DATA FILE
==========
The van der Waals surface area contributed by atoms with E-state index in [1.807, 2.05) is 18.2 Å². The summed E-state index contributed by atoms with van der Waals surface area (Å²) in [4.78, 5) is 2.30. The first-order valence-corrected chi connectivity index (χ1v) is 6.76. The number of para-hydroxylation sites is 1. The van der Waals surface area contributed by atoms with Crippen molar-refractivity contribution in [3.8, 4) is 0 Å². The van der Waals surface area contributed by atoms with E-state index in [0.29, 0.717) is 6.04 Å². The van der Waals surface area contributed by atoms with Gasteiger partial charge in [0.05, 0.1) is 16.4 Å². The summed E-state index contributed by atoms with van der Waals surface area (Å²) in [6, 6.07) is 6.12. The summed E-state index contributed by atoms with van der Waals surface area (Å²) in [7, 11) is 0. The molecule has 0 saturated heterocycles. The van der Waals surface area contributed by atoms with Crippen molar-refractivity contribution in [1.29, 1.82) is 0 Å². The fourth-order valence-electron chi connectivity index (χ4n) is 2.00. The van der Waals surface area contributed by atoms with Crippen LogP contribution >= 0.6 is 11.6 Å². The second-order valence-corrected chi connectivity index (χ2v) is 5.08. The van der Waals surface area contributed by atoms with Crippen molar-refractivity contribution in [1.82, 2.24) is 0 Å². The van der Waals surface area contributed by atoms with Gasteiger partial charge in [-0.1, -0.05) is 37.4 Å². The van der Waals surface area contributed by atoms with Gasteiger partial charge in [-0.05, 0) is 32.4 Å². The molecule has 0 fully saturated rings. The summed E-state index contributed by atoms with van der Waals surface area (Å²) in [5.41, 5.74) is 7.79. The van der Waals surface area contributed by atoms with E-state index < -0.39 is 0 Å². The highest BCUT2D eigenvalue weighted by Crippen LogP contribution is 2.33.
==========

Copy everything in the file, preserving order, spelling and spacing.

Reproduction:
The van der Waals surface area contributed by atoms with E-state index in [1.807, 2.05) is 18.2 Å². The summed E-state index contributed by atoms with van der Waals surface area (Å²) in [4.78, 5) is 2.30. The first-order valence-corrected chi connectivity index (χ1v) is 6.76. The number of para-hydroxylation sites is 1. The van der Waals surface area contributed by atoms with Crippen molar-refractivity contribution in [3.8, 4) is 0 Å². The van der Waals surface area contributed by atoms with E-state index in [0.29, 0.717) is 6.04 Å². The van der Waals surface area contributed by atoms with Gasteiger partial charge in [0.05, 0.1) is 16.4 Å². The summed E-state index contributed by atoms with van der Waals surface area (Å²) in [6, 6.07) is 6.12. The summed E-state index contributed by atoms with van der Waals surface area (Å²) in [7, 11) is 0. The molecule has 0 saturated heterocycles. The van der Waals surface area contributed by atoms with Crippen molar-refractivity contribution in [1.29, 1.82) is 0 Å². The fourth-order valence-electron chi connectivity index (χ4n) is 2.00. The van der Waals surface area contributed by atoms with Crippen LogP contribution >= 0.6 is 11.6 Å². The second-order valence-corrected chi connectivity index (χ2v) is 5.08. The van der Waals surface area contributed by atoms with Crippen molar-refractivity contribution in [1.82, 2.24) is 0 Å². The van der Waals surface area contributed by atoms with Gasteiger partial charge in [-0.1, -0.05) is 37.4 Å². The van der Waals surface area contributed by atoms with Gasteiger partial charge in [-0.05, 0) is 32.4 Å². The molecule has 0 fully saturated rings. The summed E-state index contributed by atoms with van der Waals surface area (Å²) in [5.41, 5.74) is 7.79. The van der Waals surface area contributed by atoms with E-state index < -0.39 is 0 Å². The highest BCUT2D eigenvalue weighted by Crippen LogP contribution is 2.33.